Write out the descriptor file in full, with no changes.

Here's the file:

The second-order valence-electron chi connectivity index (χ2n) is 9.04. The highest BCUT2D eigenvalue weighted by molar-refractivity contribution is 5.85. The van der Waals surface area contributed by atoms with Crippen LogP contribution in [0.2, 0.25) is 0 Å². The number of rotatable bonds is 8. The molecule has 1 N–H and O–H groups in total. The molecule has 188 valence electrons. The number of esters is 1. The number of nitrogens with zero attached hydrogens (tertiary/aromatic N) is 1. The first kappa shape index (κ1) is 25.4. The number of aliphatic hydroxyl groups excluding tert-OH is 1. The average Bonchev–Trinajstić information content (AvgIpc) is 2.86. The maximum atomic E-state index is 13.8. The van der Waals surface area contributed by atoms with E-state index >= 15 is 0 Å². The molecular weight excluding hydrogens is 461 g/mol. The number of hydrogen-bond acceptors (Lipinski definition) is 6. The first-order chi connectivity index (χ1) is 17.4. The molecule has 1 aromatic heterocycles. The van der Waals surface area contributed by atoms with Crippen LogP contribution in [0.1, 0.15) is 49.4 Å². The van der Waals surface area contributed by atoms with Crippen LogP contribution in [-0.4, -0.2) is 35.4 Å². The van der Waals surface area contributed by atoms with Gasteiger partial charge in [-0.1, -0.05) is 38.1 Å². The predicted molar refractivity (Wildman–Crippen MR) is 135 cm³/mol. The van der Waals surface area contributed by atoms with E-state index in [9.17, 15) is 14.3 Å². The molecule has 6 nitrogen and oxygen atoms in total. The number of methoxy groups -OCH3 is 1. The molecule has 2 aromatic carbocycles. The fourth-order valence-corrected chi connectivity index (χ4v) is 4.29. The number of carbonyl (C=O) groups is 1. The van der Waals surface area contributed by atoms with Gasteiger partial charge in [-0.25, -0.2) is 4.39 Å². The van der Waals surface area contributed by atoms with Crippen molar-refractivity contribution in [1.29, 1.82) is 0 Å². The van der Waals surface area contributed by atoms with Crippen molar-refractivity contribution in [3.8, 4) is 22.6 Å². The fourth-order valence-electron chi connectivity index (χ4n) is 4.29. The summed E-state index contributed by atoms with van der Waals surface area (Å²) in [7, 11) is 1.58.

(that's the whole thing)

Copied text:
The second-order valence-electron chi connectivity index (χ2n) is 9.04. The highest BCUT2D eigenvalue weighted by molar-refractivity contribution is 5.85. The van der Waals surface area contributed by atoms with Crippen LogP contribution in [0.2, 0.25) is 0 Å². The number of rotatable bonds is 8. The molecule has 1 N–H and O–H groups in total. The molecule has 188 valence electrons. The number of esters is 1. The number of nitrogens with zero attached hydrogens (tertiary/aromatic N) is 1. The first kappa shape index (κ1) is 25.4. The number of aliphatic hydroxyl groups excluding tert-OH is 1. The average Bonchev–Trinajstić information content (AvgIpc) is 2.86. The maximum atomic E-state index is 13.8. The van der Waals surface area contributed by atoms with E-state index >= 15 is 0 Å². The molecular weight excluding hydrogens is 461 g/mol. The number of hydrogen-bond acceptors (Lipinski definition) is 6. The first-order chi connectivity index (χ1) is 17.4. The molecule has 1 aromatic heterocycles. The van der Waals surface area contributed by atoms with Crippen LogP contribution in [0.1, 0.15) is 49.4 Å². The van der Waals surface area contributed by atoms with Crippen LogP contribution in [-0.4, -0.2) is 35.4 Å². The van der Waals surface area contributed by atoms with Gasteiger partial charge in [-0.1, -0.05) is 38.1 Å². The predicted molar refractivity (Wildman–Crippen MR) is 135 cm³/mol. The van der Waals surface area contributed by atoms with E-state index in [9.17, 15) is 14.3 Å². The molecule has 6 nitrogen and oxygen atoms in total. The number of methoxy groups -OCH3 is 1. The molecule has 2 aromatic carbocycles. The fourth-order valence-corrected chi connectivity index (χ4v) is 4.29. The number of carbonyl (C=O) groups is 1. The van der Waals surface area contributed by atoms with Gasteiger partial charge in [-0.25, -0.2) is 4.39 Å². The van der Waals surface area contributed by atoms with Crippen molar-refractivity contribution in [1.29, 1.82) is 0 Å². The van der Waals surface area contributed by atoms with Crippen molar-refractivity contribution in [3.8, 4) is 22.6 Å². The fourth-order valence-electron chi connectivity index (χ4n) is 4.29. The summed E-state index contributed by atoms with van der Waals surface area (Å²) in [7, 11) is 1.58.